August 22, 2013
Cosplay: More Than Just A Game
Japan is a country that endlessly fascinates people, and often people mention it as the number one place they would like to visit if they have the chance. Quite a lot about Japan is known to the outside world because of its significant impact on things like popular culture, technology and food. But since moving here almost a year ago, I have learned more about the little quirks of the place (and there are plenty) and some things I might not have picked up without spending a lot of time here. I have also had some detail about the more famous sides of Japan kindly filled in for me by patient locals.
I have already written a couple of blog pieces about Japan, and I would like to share more of what I have discovered in a regular blog. I hope to give some information an all aspects of this country which has a magic all of its own, and which as a westerner leaves me happily juxtaposed every day.
I thought a good topic to discuss just now would be cosplay, because the World Cosplay Summit took place recently and happens close to where I live. It is held every August in Nagoya, which is the nearest big city to me (I actually live in Toyota — where they make the cars — about 40 minutes by train from Nagoya).
Cosplay is a very Japanese affair. The term is, as you might have guessed, a mixture of the words Costume and Play. The most important aspect is dressing up in order to transform yourself from your normal, everyday look. But beyond this, there is often an accompanying characterization; too, where a cosplayer ‘becomes’ the character they are dressed as, in terms of behavior as well as appearance.
Any kind of character or style counts as cosplay — in its broadest sense cosplay just means dressing up in a costume to be enjoyed by yourself or those around you, rather than for a more recognized performance such as theatre or TV. The name cosplay was coined by a Japanese writer called Nobuyuki Takahashi who was impressed by all the costumes he saw at the 1984 World Science Fiction Convention in Los Angeles, California. Sci-fi and fantasy characters are still a part of cosplay in Japan, but the practice has evolved here to such an extent that it is now thought of as a Japanese idea.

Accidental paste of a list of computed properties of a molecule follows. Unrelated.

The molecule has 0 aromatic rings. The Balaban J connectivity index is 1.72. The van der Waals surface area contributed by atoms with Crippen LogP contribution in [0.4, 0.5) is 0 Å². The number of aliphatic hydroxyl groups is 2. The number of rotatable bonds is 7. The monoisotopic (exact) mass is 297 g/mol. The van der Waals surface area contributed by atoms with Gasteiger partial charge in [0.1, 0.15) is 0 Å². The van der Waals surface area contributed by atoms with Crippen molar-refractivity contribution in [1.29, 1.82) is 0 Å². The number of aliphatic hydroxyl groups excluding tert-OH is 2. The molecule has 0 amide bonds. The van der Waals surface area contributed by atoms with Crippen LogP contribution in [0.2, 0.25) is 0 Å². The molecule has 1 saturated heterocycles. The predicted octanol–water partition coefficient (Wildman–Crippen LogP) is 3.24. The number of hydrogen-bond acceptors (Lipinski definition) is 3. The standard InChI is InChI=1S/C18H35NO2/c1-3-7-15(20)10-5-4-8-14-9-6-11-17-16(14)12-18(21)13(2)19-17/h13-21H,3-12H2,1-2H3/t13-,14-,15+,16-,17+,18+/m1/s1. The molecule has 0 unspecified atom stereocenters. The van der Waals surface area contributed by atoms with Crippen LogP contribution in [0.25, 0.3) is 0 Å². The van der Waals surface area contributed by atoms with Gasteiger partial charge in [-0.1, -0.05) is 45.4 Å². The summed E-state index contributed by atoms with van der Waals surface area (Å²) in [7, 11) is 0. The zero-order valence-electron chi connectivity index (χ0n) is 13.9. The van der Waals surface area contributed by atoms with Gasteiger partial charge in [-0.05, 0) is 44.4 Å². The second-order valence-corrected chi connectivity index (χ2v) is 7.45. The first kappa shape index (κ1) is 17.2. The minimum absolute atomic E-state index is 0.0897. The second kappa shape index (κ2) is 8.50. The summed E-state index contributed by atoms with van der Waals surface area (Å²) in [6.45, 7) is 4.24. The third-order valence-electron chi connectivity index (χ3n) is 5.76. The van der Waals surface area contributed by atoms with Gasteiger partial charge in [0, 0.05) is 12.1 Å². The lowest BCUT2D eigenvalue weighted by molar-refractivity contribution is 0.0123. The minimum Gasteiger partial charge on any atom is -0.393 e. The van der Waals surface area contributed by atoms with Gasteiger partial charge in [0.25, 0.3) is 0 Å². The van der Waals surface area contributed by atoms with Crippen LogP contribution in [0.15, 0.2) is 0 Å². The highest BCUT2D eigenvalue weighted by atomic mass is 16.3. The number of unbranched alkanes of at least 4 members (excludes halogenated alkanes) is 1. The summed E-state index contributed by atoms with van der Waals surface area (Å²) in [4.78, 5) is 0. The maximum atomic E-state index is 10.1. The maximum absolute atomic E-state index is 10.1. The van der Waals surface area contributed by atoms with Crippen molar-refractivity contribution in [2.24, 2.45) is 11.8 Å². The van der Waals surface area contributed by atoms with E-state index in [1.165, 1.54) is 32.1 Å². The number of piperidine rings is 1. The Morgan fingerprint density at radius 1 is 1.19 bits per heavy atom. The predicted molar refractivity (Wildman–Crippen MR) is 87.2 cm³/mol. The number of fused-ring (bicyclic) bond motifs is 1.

When Japanese people commit to something, they do it properly. This includes indulging in fantasies just as much as it includes working hard in an office. In fact, the stoic, slightly sterile environment of the Japanese salaryman (or woman) might explain why things get a little crazy outside of work. There is a specific word in the Japanese language for an obsessive fan — Otaku — and the lengths they go to in order to be transformed into their favorite anime, manga, comic book or video game character is a sight to behold.
As well as taking the chance to become their favorite character, cosplayers can become an entirely new character that they invent for themselves. As is often the case in Japan, sex is bubbling just under the surface of things and cosplay often embraces that mix of cutesy playfulness and naughty sexiness that Japan does like nowhere else.
Cosplay can also be a form of escapism. A famous group of cosplayers are the Cosplay Zoku, a gang of mainly teenage girls who congregate in the same district of Tokyo each weekend dressed as scantily clad vampires, S&M goddesses, or nurses who should definitely face some sort of disciplinary action. These girls are often the victims of bullying in school who find sanctity (and a lot of admirers with cameras) in their weekend cosplay meetings.
Such an atmosphere of inclusivity doesn’t exist everywhere though and cosplayers often criticize each other if they don’t feel someone has gone to enough effort to really ‘be’ a character. The merits of someone’s cosplaying ability are actually decided by judges at the World Cosplay Summit, and ‘fidelity to original character’ is a criterion of judgement. The summit is a convention for everyone to come and share their costumes and ideas, but winners are also chosen from some very serious contestants. More than twenty countries compete, and actually more Italian entrants have taken home the prizes in recent years than Japanese entrants have. However, Japan can still boast the most winners overall since the championship started in 2005.
Even with L.A. origins and Italian competition, Japan is the spiritual home of cosplay.
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